Published on February 17th, 2016 | by JCDoyle0
Boom Studios – On The Shelf
Another week another selection of comics. This week Boom Studios have another great set of trade paperbacks coming out, among them the collected Bill and Ted ‘s Most Triumphant Return. There are also these wonderful offerings on the shelf:
Jim Henson’s The Storyteller: Dragons
A beautiful tale magnificently realised. This is an endearing comic to be read on a Sunday evening, sat in front of an open fire, surrounded by loved ones. The beauty of this is that it can be enjoyed intimately or shared with family and friends.
In this issue the Storyteller tells the tale of Albina Popovich, a powerful warrior who couldn’t bear to remain at home so she travelled the world, seeking adventures. On one occasion, while visiting home, her parents almost plead with her to adopt Mara as her squire. Reluctantly she agrees and the story of their friendship unfolds. Together they search for a purpose and a place in the world but it’s the life threatening struggle with a form changing Dragon that brings them together as companions.
Both the script and the art have a mythical feel to them with Hannah Christenson’s pencil work reminiscent of wood etchings or medieval illustration. The central characters are swept up in a swirl of earthy colours and intimate panels and they pull you along on their wild ride. The pacing of the story works wonderfully with the art work as Albina and Mara encounter a variety of rich and magnificent characters. Christenson has produced a very satisfying, all ages tale that is a worthy edition to The Storyteller’s collection.
Writer/Artist: Hannah Christenson
Additional Illustration: David Petersen
Speaking of ‘all ages’; the latest Lumberjanes hits the shelves this week and the gang are all over the place. Storms at sea, reality portals and strange guardians of the forest all feature heavily this month.
Jen is concerned for the Roanoke group as they have ventured out into the storm and, despite some reassurance, her worries appear to be well founded. On the small sailing ship and under the watchful leadership of Seafarin’ Karen everything is far from “perfectly safe”. Group dynamics are stretched to breaking point and just when the crew thought it couldn’t get any worse they fall through a hole in reality.
There are some big fantasy elements on show in this story but writers Watters and Leyh manage to control them so they never become over whelming. The story becomes complex but it never loses sight of its main aim; to be an entertaining all ages comic. Pietsch’s art is dynamic and bold. In places it even becomes very minimalistic with the use of flat, single colour backgrounds but it all helps to heighten the adventure while keeping a light hearted tone.
Lumberjanes has been a runaway success for Boom and this issue continues to reach the high quality its readers have come to expect.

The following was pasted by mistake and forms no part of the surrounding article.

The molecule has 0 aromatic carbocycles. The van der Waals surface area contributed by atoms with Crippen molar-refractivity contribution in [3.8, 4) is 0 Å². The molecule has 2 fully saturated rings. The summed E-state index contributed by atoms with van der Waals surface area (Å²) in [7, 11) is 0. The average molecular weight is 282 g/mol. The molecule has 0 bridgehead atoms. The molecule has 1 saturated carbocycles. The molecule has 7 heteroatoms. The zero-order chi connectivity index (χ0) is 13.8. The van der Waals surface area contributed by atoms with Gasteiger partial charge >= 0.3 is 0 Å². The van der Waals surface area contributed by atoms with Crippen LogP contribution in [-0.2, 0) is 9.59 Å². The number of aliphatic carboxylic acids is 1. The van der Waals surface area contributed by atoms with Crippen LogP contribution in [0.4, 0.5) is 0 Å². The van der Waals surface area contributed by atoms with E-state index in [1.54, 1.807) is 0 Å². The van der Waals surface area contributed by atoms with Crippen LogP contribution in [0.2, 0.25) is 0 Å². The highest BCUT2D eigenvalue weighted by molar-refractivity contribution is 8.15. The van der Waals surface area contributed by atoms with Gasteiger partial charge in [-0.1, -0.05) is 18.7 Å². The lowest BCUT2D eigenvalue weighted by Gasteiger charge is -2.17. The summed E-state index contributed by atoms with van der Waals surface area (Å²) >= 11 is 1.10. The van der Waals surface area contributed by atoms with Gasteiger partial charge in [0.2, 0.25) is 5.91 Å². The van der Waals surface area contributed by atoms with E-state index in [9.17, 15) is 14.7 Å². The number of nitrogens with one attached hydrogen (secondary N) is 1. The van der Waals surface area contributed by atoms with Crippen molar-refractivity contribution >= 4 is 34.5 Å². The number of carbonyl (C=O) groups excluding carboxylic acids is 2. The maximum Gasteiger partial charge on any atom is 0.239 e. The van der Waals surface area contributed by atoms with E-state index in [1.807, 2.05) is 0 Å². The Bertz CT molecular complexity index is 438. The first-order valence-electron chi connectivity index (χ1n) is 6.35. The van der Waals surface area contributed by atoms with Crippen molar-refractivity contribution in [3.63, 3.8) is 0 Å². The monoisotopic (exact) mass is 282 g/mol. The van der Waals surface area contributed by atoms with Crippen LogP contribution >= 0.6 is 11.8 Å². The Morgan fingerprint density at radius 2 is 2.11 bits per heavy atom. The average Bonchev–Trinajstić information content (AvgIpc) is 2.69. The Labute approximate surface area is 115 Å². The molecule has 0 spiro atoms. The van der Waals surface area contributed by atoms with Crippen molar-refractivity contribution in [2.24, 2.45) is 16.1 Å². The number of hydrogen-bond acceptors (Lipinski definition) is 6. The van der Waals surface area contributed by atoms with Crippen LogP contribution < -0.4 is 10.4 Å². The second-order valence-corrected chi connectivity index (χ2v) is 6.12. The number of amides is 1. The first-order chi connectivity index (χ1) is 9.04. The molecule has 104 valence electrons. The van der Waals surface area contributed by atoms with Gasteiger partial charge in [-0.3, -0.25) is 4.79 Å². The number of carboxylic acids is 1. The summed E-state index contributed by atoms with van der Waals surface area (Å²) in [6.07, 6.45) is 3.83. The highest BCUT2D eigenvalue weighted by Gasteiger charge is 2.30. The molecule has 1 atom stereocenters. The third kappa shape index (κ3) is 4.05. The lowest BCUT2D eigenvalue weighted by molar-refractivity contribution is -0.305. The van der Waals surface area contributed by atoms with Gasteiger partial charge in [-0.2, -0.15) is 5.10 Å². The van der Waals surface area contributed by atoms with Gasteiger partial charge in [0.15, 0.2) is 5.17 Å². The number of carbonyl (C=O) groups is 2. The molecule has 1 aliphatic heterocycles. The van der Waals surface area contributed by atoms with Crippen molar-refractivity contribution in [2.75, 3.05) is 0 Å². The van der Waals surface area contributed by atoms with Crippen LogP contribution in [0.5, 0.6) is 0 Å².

Writers: Shannon Watters and Kat Leyh
Artist: Carey Pietsch
Colours: Maarta Laiho
Bill & Ted Go To Hell
The eccentric, time travelling, guitar wielding due are back for some more non bogus adventures this week as they round up some old friends and take on some old enemies. To be fair, it’s a name dropping, character referencing piece of twaddle but let’s face it you wouldn’t expect anything else.
The last series started off really well but, in my opinion, lost its way towards the end but I was still excited to see this title on the release schedule. Brian Joines is on writing duties and he writes the central characters with ease. The Bill and Ted everyone knows and loves are in these pages and the guest characters are how you remember them from (mostly) Bogus Journey. From the opening scene with Death practicing his Connect Four skills you know you’re on to a winner. The quirky humour and distinct lack of sense is splashed across the pages with wild, and brilliant, abandon.
The story? Well, if you’re insistent that there has to be one you’ll not be disappointed; it’s an exercise in nostalgic showcasing but entertaining none the less. Death has been kidnapped and the demonic Colonel Oats is on a mission to dispatch Bill and Ted. That’s the actual Demonic Colonel Oats and not the real Colonel Oats who isn’t really a friendly dude but tends not to have empty burning holes for eyes. Managing to dispatch the demon, Bill and Ted have an out of body experience, come face to face with their worst nightmares; again! Then they put a team together to journey into Hell itself. You know, the usual bogus day.
Despite being a rehash of the second movie and swamped with guest characters for name drop reasons only, it is actually an enjoyable read and nothing if not fun. The art work is pleasing, capturing as it does the essence of the characters without being cartoonish. The panel layouts are bursting with the energy of Bill and Ted and each page flows seamlessly which came as a pleasant surprise. And this is the reason this comic is worth reading if you’re not a fan of the franchise; yes the story is a little cheesy, it feeds the need of the fans which is something that could put others off but the artwork is actually a pleasure and helps the narrative become more than history gags and film references.
I am hoping that this series can maintain this standard through to the end because I was let down by the last series however when you start with Death practicing his gaming skills and then end with, well that last panel is a cornucopia of surprises. You’ll have to buy it to see what I mean.
Writer: Brain Joines
Colours: Jeremy Lawson